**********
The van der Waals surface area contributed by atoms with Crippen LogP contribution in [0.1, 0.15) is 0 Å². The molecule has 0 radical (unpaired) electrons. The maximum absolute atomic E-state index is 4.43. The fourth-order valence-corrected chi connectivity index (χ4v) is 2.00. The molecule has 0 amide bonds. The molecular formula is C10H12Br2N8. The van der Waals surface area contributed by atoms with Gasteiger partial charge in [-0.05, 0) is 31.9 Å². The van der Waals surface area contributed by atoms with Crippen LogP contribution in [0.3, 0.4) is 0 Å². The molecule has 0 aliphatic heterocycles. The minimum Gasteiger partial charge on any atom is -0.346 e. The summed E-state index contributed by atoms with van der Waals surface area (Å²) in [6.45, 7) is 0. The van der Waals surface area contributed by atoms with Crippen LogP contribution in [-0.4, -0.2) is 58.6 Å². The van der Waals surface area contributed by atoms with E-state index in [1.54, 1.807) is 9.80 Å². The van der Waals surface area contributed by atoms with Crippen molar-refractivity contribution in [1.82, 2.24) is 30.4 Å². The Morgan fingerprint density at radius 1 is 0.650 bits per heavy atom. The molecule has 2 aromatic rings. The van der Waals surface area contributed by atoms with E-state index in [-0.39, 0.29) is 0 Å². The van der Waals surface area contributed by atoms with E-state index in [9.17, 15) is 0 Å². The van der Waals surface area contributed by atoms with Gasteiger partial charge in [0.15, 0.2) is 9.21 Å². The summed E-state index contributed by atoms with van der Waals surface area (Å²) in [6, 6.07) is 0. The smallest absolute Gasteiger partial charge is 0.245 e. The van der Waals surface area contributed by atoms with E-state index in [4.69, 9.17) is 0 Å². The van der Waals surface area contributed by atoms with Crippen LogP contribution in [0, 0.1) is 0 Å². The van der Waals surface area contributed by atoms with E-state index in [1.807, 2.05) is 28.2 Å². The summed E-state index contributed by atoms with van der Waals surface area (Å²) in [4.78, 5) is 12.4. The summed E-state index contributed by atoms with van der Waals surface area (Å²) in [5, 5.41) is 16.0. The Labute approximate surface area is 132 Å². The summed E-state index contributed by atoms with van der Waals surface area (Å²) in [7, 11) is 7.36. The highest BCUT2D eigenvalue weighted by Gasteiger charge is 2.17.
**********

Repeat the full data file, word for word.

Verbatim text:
The van der Waals surface area contributed by atoms with Crippen LogP contribution in [0.1, 0.15) is 0 Å². The molecule has 0 radical (unpaired) electrons. The maximum absolute atomic E-state index is 4.43. The fourth-order valence-corrected chi connectivity index (χ4v) is 2.00. The molecule has 0 amide bonds. The molecular formula is C10H12Br2N8. The van der Waals surface area contributed by atoms with Gasteiger partial charge in [-0.05, 0) is 31.9 Å². The van der Waals surface area contributed by atoms with Crippen LogP contribution in [0.3, 0.4) is 0 Å². The molecule has 0 aliphatic heterocycles. The minimum Gasteiger partial charge on any atom is -0.346 e. The summed E-state index contributed by atoms with van der Waals surface area (Å²) in [6.45, 7) is 0. The van der Waals surface area contributed by atoms with Crippen LogP contribution in [-0.4, -0.2) is 58.6 Å². The van der Waals surface area contributed by atoms with E-state index in [1.54, 1.807) is 9.80 Å². The van der Waals surface area contributed by atoms with Crippen molar-refractivity contribution in [1.82, 2.24) is 30.4 Å². The Morgan fingerprint density at radius 1 is 0.650 bits per heavy atom. The molecule has 2 aromatic rings. The van der Waals surface area contributed by atoms with E-state index in [-0.39, 0.29) is 0 Å². The van der Waals surface area contributed by atoms with E-state index in [9.17, 15) is 0 Å². The van der Waals surface area contributed by atoms with Gasteiger partial charge in [0.15, 0.2) is 9.21 Å². The summed E-state index contributed by atoms with van der Waals surface area (Å²) in [6, 6.07) is 0. The smallest absolute Gasteiger partial charge is 0.245 e. The van der Waals surface area contributed by atoms with E-state index in [4.69, 9.17) is 0 Å². The van der Waals surface area contributed by atoms with Crippen LogP contribution in [0, 0.1) is 0 Å². The van der Waals surface area contributed by atoms with E-state index in [1.807, 2.05) is 28.2 Å². The summed E-state index contributed by atoms with van der Waals surface area (Å²) in [4.78, 5) is 12.4. The summed E-state index contributed by atoms with van der Waals surface area (Å²) in [5, 5.41) is 16.0. The Labute approximate surface area is 132 Å². The summed E-state index contributed by atoms with van der Waals surface area (Å²) in [7, 11) is 7.36. The highest BCUT2D eigenvalue weighted by Gasteiger charge is 2.17.